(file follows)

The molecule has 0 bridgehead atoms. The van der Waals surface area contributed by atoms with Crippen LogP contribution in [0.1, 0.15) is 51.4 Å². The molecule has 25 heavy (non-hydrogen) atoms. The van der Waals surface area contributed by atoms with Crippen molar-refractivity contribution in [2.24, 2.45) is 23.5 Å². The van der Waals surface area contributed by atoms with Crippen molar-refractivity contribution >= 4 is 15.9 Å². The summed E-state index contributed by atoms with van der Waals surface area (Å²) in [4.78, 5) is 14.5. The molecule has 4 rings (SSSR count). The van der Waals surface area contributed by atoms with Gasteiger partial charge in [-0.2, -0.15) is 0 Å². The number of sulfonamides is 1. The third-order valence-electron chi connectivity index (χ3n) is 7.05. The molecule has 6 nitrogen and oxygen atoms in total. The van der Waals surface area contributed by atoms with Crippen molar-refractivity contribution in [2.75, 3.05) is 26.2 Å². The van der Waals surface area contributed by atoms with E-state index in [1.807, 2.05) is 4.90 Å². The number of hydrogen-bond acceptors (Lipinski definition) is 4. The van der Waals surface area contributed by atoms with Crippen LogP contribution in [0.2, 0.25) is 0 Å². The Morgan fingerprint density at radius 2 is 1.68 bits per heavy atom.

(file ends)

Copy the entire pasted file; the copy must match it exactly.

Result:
The molecule has 0 bridgehead atoms. The van der Waals surface area contributed by atoms with Crippen LogP contribution in [0.1, 0.15) is 51.4 Å². The molecule has 25 heavy (non-hydrogen) atoms. The van der Waals surface area contributed by atoms with Crippen molar-refractivity contribution in [2.24, 2.45) is 23.5 Å². The van der Waals surface area contributed by atoms with Crippen molar-refractivity contribution >= 4 is 15.9 Å². The summed E-state index contributed by atoms with van der Waals surface area (Å²) in [4.78, 5) is 14.5. The molecule has 4 rings (SSSR count). The van der Waals surface area contributed by atoms with Gasteiger partial charge in [-0.2, -0.15) is 0 Å². The number of sulfonamides is 1. The third-order valence-electron chi connectivity index (χ3n) is 7.05. The molecule has 6 nitrogen and oxygen atoms in total. The van der Waals surface area contributed by atoms with Crippen molar-refractivity contribution in [2.75, 3.05) is 26.2 Å². The van der Waals surface area contributed by atoms with E-state index in [1.807, 2.05) is 4.90 Å². The number of hydrogen-bond acceptors (Lipinski definition) is 4. The van der Waals surface area contributed by atoms with Crippen LogP contribution in [0.2, 0.25) is 0 Å². The Morgan fingerprint density at radius 2 is 1.68 bits per heavy atom.